Without data orchestration, the folks building your dam and controlling the reservoir level have to manually run upstream and release water gates on each source. It takes hours (and a lot of work). With data orchestration, the crew manning the dam can run operations programmatically to automate the water flow, without the literal leg work. This means they can spend more time monitoring the energy generated and getting it to the town.

Historically, this manual leg work took the form of cron jobs, which data engineers and data scientists wrote in Python. This meant that things like failure handling had to be done on a job-by-job basis. However, as data stacks grew and become more complex to handle larger and larger volumes of data (more water, if we’re sticking with the metaphor), engineers couldn’t keep the manual work up.

This manual work--combined with disparate legacy systems--creates eddies of dark data in the sources leading to your reservoir, preventing valuable information from reaching your team for analytics, customer engagement, or any other activity.

Thankfully, there are frameworks today that support automated data orchestration and pipeline monitoring to prevent data from going dark. That’s why we believe data orchestration is a core part of the modern data stack.

Technically speaking, data orchestration solutions are filed by DAGs (directed acyclic graphics), which are a collection of the tasks that you want to run. These tasks are organized and run based on their dependencies.

Data orchestration directed acyclic graphic

Each node of the DAG represents a step of the tasks in the process. It’s generally defined by a Python script, which makes it easy for data scientists to use.

For example, take the four-step extract, load, transform, and sync the process as a DAG. In order for the transform step to happen, data has to be loaded, and in order for data to be loaded, it first has to be extracted. Then, once all that has happened, a reverse ETL tool like Census can take care of the downstream work with trigger sync via API.

More precisely, DAGs within data orchestration flows can help with:

  • Data organizing, cleansing, and publishing in the warehouse
  • Business metric computation
  • Rule enforcement for campaign targets and user engagement through email campaigns
  • Data infrastructure maintenance
  • Training machine learning models

While Census's ability to orchestrate the last mile of your pipeline is unique, there are a variety of orchestration services on the market that can help with the rest of the flows above.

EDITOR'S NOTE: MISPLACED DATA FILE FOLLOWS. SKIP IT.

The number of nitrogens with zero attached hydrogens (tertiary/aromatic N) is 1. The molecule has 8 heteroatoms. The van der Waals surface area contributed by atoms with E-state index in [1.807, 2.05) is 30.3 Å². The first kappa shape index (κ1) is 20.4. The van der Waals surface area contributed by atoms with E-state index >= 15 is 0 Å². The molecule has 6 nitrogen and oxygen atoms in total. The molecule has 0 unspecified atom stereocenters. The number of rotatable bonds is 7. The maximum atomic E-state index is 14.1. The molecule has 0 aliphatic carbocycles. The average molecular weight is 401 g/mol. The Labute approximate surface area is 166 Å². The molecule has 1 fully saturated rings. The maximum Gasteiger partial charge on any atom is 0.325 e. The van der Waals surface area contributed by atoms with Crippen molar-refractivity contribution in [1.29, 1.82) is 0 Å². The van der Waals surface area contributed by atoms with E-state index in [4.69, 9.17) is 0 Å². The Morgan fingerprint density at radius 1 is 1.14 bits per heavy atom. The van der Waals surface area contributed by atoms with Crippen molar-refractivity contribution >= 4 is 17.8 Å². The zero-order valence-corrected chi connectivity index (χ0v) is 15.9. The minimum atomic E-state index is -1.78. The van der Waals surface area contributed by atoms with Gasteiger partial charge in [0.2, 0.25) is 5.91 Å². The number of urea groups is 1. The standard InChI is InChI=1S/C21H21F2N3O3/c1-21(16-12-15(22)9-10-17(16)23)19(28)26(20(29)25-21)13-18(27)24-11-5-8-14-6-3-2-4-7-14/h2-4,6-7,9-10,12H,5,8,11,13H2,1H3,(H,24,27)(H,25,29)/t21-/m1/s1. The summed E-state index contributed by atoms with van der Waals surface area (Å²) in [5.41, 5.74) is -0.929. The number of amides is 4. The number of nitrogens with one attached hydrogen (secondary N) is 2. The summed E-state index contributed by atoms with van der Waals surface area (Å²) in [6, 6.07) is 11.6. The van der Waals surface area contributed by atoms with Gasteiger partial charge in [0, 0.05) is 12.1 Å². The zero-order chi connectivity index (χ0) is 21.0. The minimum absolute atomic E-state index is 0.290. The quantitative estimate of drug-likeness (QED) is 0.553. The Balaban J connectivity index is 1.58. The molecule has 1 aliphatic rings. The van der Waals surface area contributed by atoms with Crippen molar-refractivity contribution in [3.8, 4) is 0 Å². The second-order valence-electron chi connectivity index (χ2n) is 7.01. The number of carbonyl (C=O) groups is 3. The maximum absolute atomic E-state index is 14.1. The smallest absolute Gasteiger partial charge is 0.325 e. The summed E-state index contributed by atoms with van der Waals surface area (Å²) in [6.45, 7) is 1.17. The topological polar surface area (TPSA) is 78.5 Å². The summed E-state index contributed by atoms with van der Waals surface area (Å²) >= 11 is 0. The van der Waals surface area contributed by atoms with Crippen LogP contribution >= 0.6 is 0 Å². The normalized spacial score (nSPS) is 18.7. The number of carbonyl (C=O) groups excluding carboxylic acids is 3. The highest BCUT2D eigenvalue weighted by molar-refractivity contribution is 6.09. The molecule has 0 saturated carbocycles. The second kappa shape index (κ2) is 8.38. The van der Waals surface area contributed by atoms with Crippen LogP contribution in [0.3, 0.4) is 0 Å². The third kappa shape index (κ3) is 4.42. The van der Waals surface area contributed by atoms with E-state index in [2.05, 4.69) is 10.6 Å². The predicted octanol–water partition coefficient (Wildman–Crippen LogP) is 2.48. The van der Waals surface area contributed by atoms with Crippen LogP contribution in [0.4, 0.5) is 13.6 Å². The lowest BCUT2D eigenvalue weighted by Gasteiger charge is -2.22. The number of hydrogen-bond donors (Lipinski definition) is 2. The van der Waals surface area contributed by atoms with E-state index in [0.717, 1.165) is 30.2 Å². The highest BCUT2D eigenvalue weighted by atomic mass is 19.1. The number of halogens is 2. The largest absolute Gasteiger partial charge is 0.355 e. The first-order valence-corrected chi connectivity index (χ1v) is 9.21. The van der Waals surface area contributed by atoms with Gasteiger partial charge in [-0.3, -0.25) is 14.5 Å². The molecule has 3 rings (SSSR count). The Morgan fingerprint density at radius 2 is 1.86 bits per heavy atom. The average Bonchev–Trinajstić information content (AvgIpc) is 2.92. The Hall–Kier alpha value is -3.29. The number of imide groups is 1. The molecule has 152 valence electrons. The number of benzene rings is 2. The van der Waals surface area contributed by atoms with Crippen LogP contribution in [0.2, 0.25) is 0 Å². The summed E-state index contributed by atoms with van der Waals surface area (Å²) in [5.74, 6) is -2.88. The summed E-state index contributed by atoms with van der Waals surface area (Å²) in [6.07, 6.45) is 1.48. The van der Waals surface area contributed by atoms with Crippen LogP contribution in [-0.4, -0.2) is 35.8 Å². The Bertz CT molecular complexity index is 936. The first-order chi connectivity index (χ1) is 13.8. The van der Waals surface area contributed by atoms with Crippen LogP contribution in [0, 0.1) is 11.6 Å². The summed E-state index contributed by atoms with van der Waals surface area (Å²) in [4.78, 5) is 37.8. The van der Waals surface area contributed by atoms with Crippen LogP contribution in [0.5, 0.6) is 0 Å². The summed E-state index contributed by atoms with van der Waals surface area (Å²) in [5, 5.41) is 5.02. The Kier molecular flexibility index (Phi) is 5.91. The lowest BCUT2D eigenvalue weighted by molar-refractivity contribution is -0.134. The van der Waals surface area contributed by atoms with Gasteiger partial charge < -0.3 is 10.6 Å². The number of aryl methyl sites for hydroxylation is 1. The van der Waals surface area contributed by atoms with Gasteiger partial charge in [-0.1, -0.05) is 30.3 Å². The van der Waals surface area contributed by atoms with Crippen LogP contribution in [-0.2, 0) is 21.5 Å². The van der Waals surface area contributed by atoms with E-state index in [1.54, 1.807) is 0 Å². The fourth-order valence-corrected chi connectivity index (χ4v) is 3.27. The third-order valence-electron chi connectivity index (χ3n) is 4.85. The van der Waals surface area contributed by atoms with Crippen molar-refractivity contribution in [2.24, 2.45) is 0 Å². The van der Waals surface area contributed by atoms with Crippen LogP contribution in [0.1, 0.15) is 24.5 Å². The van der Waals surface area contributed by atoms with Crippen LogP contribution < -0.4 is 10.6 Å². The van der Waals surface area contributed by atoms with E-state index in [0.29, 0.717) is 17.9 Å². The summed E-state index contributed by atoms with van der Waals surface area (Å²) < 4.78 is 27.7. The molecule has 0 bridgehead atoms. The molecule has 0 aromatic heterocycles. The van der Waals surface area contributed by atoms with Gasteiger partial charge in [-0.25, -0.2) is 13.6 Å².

How data orchestration tools have evolved

Like all technology, data orchestration tools change often to keep pace with the data management needs of evolving organizations. Each new generation of data orchestration services emphasizes a more and more specific use case.

First-generation data orchestration tools like Airflow are primarily focused on improving usability for data scientists with the introduction of Python support (vs previous tools that required queries to be written in JSON and YAML). This improved UI made it easier for data teams to manage their pipeline flows without getting as caught up in the process.

Second-generation data orchestration tools like Dagster and Prefect are more focused on being data-driven. They’re able to detect the kinds of data within DAGs and improve data awareness by anticipating the actions triggered by each data type.

These data-driven capabilities can be divided into two categories:

  1. Active approaches that pass data between steps and systems.
  2. Passive approaches wait for an event (cue) outside the DAG to occur before triggering a task (particularly useful for continuous model training).

For most use cases, active data orchestration approaches will work well. However, as stacks and data flow to become more complex, passive approaches can be leveraged to orchestrate these stacks.

What’s the difference between orchestrated and un-orchestrated data?

The difference between orchestrated and unorchestrated data stacks is the difference between operationalizing your data to fuel future decisions vs reacting to and wrestling with your past data to troubleshoot.

Unfortunately, a lot of established companies and startups are still wrestling with their unorchestrated data. More than 87% of businesses have low BI and analytics maturity, according to Gartner.

This is because legacy systems and stacks that are still in the process of being migrated to the cloud tend to create more data silos than they break down. It takes deliberate governance and design decisions to revamp these legacy stacks to overcome technical debt and leverage data orchestration tools in your data ecosystem.